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March 16, 2005

All The Hues That Fit To Print


When it comes to massaging the news, what are the standards of disclosure?

The NYT is all over that question (Under Bush, a New Age of Prepackaged TV News – link) in their Sunday analysis of the media’s ready use of pre-packaged Bush Administration video news reports (VNR’s). 

In the Week in Review section the same day, the Times also ran an article (The Revolution Will Be Colorized — link) about the recent tendency of political movements to identify themselves by a specific color.  As you might expect, the story relied heavily on color pictures to depict various examples, including campaigns in Ukraine, the Philippines and Lebanon.  If a person can hardly be one hundred percent positive about anything these days, I’m almost certain these photos were artificially color saturated to punch up the story.

I freely admit that the representation of propaganda as news is an order of magnitude more serious than the adjustment of reality through a higher intensity of hue.  As someone who carefully parses out the political and psychological dynamics of political images however, I can’t help but believe there’s some parallel.

Of course, the color in a news photo will always be an approximation in the same way color in real life is also variable, given natural fluctuations like changes in light, or more unique variables, such as individual color processing in the eye.  At the same time, if the Times is going out of its way to artificially amp up the color in a political article that specifically represents the naturalistic use of color, I think they at least owe a disclosure.

(Note: Other than a slight reduction in size, the image above is reproduced exactly as it appears on the Times website.  If you follow the link to the article, the Multimedia box in the right column offers a slide show of all the images from the print version.)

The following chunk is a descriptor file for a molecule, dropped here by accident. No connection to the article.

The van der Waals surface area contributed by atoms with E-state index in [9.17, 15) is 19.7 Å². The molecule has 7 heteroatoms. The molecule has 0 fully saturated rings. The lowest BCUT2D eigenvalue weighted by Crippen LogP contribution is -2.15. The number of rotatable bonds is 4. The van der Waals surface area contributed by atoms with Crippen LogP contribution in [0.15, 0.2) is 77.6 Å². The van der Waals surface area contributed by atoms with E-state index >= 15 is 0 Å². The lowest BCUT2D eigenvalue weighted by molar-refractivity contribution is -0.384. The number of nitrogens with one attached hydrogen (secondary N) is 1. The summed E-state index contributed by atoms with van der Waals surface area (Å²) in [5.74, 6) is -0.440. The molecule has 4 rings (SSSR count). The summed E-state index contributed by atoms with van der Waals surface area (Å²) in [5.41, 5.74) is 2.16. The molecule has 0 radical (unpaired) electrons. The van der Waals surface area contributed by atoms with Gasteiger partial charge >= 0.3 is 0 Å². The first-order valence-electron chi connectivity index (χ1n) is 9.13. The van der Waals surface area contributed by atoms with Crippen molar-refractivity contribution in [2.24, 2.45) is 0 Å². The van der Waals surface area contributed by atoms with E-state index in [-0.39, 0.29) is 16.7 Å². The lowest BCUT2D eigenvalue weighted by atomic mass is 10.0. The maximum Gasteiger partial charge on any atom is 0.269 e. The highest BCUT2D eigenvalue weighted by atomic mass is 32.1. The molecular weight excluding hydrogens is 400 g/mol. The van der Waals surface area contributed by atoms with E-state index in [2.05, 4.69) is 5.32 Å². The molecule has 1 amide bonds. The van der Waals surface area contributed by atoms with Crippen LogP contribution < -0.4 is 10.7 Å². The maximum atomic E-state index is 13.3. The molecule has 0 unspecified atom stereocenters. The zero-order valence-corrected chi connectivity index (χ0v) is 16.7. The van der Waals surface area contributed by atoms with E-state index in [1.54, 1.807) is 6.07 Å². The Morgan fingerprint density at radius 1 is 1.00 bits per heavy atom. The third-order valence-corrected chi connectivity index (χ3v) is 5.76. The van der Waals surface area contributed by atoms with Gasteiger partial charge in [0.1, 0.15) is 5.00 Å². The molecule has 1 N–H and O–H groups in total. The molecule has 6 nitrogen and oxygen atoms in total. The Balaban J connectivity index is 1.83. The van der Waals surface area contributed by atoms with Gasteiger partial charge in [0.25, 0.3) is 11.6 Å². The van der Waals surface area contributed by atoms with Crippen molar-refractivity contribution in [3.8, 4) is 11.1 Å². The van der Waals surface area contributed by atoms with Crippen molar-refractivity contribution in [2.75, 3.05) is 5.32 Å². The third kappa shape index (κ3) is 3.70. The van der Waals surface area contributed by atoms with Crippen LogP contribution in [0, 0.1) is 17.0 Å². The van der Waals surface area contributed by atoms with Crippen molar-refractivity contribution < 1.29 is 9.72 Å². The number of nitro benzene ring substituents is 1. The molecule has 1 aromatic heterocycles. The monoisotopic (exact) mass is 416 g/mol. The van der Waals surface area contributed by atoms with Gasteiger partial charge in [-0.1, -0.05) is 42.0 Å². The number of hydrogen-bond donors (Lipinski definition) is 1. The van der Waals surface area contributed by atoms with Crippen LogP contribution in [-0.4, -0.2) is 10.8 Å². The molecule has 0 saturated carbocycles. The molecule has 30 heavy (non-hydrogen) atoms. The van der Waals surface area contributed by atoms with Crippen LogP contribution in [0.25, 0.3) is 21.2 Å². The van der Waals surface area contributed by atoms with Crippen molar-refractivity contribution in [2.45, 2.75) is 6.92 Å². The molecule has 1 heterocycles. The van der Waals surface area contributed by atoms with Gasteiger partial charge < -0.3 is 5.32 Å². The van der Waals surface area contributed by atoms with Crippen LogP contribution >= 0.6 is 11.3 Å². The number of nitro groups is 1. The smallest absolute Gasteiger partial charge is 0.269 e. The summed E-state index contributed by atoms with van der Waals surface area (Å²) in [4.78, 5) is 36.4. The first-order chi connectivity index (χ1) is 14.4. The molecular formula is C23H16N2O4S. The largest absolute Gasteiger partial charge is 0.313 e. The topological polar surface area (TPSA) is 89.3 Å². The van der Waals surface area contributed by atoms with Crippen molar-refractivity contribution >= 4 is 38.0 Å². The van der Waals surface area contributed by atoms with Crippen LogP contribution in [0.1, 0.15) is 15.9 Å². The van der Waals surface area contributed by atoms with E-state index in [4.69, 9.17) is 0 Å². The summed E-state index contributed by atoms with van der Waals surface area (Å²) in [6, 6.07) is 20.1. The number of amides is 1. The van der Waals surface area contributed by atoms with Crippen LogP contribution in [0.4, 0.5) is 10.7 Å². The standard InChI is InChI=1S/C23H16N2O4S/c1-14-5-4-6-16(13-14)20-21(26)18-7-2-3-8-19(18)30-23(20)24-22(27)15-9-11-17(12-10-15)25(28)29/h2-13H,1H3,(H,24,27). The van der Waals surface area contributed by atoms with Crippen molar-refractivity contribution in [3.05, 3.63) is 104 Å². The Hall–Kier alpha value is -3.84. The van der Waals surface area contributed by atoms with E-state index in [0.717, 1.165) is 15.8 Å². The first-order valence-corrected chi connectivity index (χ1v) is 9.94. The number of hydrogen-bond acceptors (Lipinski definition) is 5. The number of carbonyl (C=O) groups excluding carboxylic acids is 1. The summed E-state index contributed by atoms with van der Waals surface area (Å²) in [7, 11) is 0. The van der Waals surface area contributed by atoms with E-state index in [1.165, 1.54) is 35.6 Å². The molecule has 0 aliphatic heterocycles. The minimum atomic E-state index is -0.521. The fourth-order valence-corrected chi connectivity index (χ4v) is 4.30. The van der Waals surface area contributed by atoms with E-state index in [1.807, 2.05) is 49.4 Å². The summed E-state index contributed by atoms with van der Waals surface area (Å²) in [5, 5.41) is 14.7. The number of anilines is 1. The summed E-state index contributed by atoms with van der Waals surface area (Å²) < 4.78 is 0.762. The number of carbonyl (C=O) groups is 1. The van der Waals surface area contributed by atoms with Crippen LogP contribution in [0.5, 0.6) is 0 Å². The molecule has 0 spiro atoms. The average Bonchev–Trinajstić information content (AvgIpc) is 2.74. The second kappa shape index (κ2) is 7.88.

(image: Victoria Sinistra /Agence France-Presse — Getty Images in The New York Times)

  • aethorian

    Some policy tips from Package Design Magazine, Five Principles for Effective Package Design Research:

    #1: Avoid side-by-side “beauty contests” … the single most important principle of effective packaging research is monadic study design, in which each person sees and reacts to only one system—and findings are compared across “cells” (those who saw current packaging vs. those who saw proposed packaging).
    #2: Start on the shelf by gauging visibility … shoppers never see at least one-third of the brands displayed. Research also shows that being seen quickly—visually “pre-empting” the competition—correlates quite highly with purchase.
    #3: Remember: the norm is competition … Effective package designs typically create a competitive advantage by “owning a key dimension” through a unique physical appearance (a color, a shape, an icon) or by clearly highlighting a differentiating message.
    #4: Present “complete” packages, not individual elements … Evaluate “complete” packages—not individual design elements—because the whole is often much different than the sum of the parts.
    #5: Don’t rely on a single number: … include shelf visibility, aesthetic appeal, competitive differentiation and personal relevance.

    And here’s a few color pointers on how to Polish Up The Luster of Brands That Are Due for a Contemporary Update:

    “Marketing research indicates that over 80% of visual information is related to color”
    In any branding project, from initial conception through the entire life of the brand, color is a vital element in the identity of that brand. Branding is critically important as it positions products and services to reach a desired consumer demographic
    Every aspect of brand management strategy is geared toward building a relationship with the consumer; one in which there is positive and on-going interaction with that brand and its assets.
    Color is a tool that must be used to assist global corporations in packaging their products or services to achieve these ends.

    Essentially, flags are logos for our national brands. One problem with their design is the limited number of bold colors that quickly register with potential buyers on television, computer monitors, and in print. Another problem is crosstalk: the varied meanings of color symbolism across national borders, cultures, and history (Arab flag colors are discussed here).
    On the international scene (or better, screen), for example, America does not have a monopoly on the old red, white, and blue. Flying in the face of Principle #1 above, this might cause some on-the-shelf confusion among shoppers.
    No matter the brand, we need to open the box and take a look inside.

  • donna

    Hey, color works for flowers…

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